She asks him what it feels like to have somebody else’s skin all over. He replies, ‘When you spend 42 years with the same-looking skin and then you wake up and everything is changed, it gets too much. I still have a lot of trouble looking at myself.’ However, he adds, ‘The doctors and nurses were great though, they love their job. I’m lucky my accident was in Queensland and I had these guys looking after me.’ She imagines that he must feel like Frankenstein’s monster, experiencing a dichotomy of inability to come to terms with the way he has been created and a feeling of gratitude towards his maker.
In August she is recovering; her skin is healing, toughening, and becoming a part of her makeup. If her skin is a map, the divided countries are becoming one, thriving together in a big, cultured community. Her grafts are melding into her ‘normal’ skin until she has trouble defining the borders that once separated them. She stretches her limbs out daily, building up her muscles after months of disuse, striving to be strong again. A physio-therapist visits her every day to stretch her skin in all directions, pulling it into shape so that she can move properly. They intend to get her to ‘full range’ of movement.
Scar contractures are inevitable in deep burn injuries. The Indian Journal of Plastic Surgery says that ‘Contraction is an active biological process by which an area of skin loss in an open wound is decreased due to concentric reduction in the size of the wound.’ At times she feels trapped in a web of skin, the tightness pulling her, restricting her. She manipulates it to allow herself to escape its hold. She pulls her skin and presses hard until it blanches under the pressure of her thumb. As she lets go it feels softer, moulded to fit the contours of her muscles.
Innovations in skin grafting continue to develop long after she leaves hospital. Laser treatment becomes an outstanding option to reduce scarring, and alternative dermal scaffolds such as MatriDerm are accessible. Alternative and additional treatments progressively improve the appearance of scarring, break down collagen in hardened areas, and leave burns patients with soft, elastic grafts. Burns treatments are proliferating, thriving in possibilities. She knows that her doctors and surgeons are at the helm of these innovations. The newspaper article quotes one of her surgeons, saying, ‘It’s the patients who keep me going and have done for three decades.’ She feels connected to them, thriving with them.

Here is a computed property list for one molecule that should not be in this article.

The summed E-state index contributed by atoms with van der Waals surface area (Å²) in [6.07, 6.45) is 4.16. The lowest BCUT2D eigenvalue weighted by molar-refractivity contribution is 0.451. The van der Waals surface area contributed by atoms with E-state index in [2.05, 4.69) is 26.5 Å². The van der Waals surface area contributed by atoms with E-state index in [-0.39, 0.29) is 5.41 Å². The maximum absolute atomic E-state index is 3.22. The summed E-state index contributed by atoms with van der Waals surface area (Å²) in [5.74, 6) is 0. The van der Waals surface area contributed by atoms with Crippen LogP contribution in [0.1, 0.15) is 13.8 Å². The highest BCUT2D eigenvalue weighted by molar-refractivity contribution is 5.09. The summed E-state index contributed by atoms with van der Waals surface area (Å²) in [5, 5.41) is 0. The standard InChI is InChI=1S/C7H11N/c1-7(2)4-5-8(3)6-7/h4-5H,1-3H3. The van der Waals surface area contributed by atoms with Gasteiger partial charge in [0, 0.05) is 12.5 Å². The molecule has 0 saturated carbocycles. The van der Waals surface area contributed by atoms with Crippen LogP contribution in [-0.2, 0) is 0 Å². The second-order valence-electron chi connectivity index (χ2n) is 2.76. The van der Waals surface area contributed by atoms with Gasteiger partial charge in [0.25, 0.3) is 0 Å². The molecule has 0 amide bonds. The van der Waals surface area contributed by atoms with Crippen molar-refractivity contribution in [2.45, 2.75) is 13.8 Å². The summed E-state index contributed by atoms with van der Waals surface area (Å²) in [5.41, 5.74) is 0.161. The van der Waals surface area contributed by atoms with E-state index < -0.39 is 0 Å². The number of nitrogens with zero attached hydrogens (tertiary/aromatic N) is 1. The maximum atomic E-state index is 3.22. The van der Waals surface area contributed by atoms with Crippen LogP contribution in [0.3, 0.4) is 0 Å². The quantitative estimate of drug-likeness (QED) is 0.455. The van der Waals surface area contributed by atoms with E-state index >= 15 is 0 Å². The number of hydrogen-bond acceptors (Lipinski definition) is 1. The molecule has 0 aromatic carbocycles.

Shortly after leaving the care of her nurses, she reads a research paper reporting that:
The mortality and morbidity from burns have diminished tremendously over the last six to seven decades. However, these do not truly reflect whether the victim could go back to society as a useful person or not and lead a normal life because of the inevitable post-burn scars, contractures and other deformities which collectively have aesthetic and functional considerations.
She contemplates this mortality and morbid-ity a lot, and whether or not she will lead a ‘normal life’. She contemplates ethanol and eschar, burns and baths, contractures and cadavers; all of the elements that have shaped her. She contemplates skin and how it can be regenerated, changed, stretched to create a culture in which it can grow.
But when she dreams, her skin is always a map. It is etched with tracks and channels and the veins of cities. It unfolds into a detailed and beautiful picture, labelled with places where others have left their marks. It encompasses alterations, changes in direction, alternative routes, all mapped out for the world to see. It is a beautifully complex depiction of charted land. It shows tears and worn-out edges, rips and faded spaces. It reflects a remarkable journey through changing terrain. It details the new and the old, the touched and untouched. Her skin is a map, destroyed by fire and redefined by brave explorers. •
This piece first was first published in Tincture Journal issue 17, Autumn 2017.